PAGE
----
where Scott spent time travelling.

With over 30 years combined

experience between them, Scott

and Mike were part of the team that

launched the Devil’s Advocate

restaurant and bar in Edinburgh’s

Old Town in 2013.

Scott previously worked in The

Witchery by the Castle and The

Tower. Now his signature dishes will

include ceviche and crudo inspired

by Nikkei cuisine in Peru, beef cheek

with mole from Mexico and fresh

mojo sauces inspired by Chile.

Mike is a hospitality manager and

award-winning mixologist, having

won the title of UK’s Best Cocktail

Bar for Bramble Bar on Queen Street

in 2019, and he represented the bar

at industry events and takeovers in

cities such as London, Copenhagen,

New York and Denver.

Mike said: “We can’t wait to bring

a unique South American flair to

Edinburgh’s Hanover Street. Expect

a fun, vibrant and stylish setting

across both of our two venues with

outgoing, knowledgeable and

attentive service.

“Guests will enjoy hustle and

bustle in the restaurant where

they’ll get the chance to see the bar

and kitchen team work side by side

in the open space to the rear of the


“With our sights firmly set on the

launch and growth of both our

venues, Superico has the ambition

to quickly become a well

established social venue in

Edinburgh with global recognition.”

Chef Scott Wyse, added: “I’m not

just looking at the typical styles and

flavours that you may associate

with South America, but also how

other cultures have influenced

them such as Nikkei cuisine which is

the Japanese influence on Peru.

“Expect some niche flavours, but

I will make them approachable and

fit the fun and relaxed atmosphere.”

To find out more, please visit:


Across: 1 Alias, 4 Mumble, 9 Onshore, 10 Brother, 11 Egret, 12 Trade-offs, 13 Erroneous, 14 Adieu,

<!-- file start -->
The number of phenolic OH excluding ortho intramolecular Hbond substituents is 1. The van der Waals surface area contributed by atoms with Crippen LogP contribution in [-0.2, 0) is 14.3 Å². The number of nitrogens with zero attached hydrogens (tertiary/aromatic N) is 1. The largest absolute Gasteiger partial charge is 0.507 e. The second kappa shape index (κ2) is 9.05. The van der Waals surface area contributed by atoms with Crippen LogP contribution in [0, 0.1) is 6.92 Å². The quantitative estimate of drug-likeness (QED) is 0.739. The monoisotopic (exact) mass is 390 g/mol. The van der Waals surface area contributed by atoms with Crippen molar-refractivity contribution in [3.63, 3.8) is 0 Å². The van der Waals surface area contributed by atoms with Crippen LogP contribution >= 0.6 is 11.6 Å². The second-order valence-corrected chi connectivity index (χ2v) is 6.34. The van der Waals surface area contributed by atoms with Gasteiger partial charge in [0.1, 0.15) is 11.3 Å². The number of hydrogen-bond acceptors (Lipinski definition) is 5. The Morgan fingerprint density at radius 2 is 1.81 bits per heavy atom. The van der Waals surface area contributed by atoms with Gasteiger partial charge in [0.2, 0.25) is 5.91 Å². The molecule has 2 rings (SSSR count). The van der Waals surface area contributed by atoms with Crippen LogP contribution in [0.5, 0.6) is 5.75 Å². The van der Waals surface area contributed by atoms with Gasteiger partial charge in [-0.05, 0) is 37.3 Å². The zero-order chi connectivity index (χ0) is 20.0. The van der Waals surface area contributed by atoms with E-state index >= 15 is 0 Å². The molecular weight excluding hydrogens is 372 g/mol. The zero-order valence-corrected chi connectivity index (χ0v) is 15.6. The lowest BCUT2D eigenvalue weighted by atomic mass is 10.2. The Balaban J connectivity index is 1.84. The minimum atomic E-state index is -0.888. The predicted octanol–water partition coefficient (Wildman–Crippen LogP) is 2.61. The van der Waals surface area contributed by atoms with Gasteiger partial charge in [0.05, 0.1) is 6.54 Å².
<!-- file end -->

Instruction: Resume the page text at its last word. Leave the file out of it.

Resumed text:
15 Tanks, 17 Robot-like, 20 Obsession, 22 Patio, 23 Ellipse, 24 Andiron, 25 Castle, 26 Sumps.

Refillable containers at Morrisons

MORRISONS HAS brought back

refillable containers at their meat,

fish and deli counters.

In an effort to reduce the amount

of single use plastic packaging used

in stores, the supermarket group has

reintroduced eco-friendly shopping.

All staff on these counters will ask

customers if they have brought their

own container to be filled rather than

automatically putting products into

a plastic container.

If every Morrisons customer used a

refillable container for their counter

purchase, it would save 2,000 tonnes

of plastic a year. Elsewhere,

Morrisons also plans to remove 900

tonnes of plastic from packaging

used on butcher and fishmonger

counters each year by introducing

new lighter weight recyclable trays.

Natasha Cook, Packaging Manager

at Morrisons, said: “Reducing plastic

in our stores is an important part of

our sustainability agenda and it

really matters to our customers too.

The service was very popular with

our customers when it was first

introduced before lockdown, and

we’re pleased to see it return with

some great value deals on our fresh,

British quality products.”


Juliet’s food diary

Good Stuff hits

right note for

spandex ballet

Tasty meals from

Good Stuff

Getting a new

lease of life

Leith revival welcome after Covid downturn

MY FAMILY ARE an entrepreneurial bunch and

I’ve been self employed for so long I subsequently

find myself unemployable. Times of hardship are

also periods of opportunity. I’m certainly not

saying the pandemic hasn’t been terrible for the

hospitality sector but it has been heartening to

see businesses adapt and new ideas coming to the

fore over the past year. In my neck of the woods it

appears there will soon be four new

establishments taking on empty premises, three

of which had been vacated before Covid struck...

• The old Sofi’s bar on Henderson Street will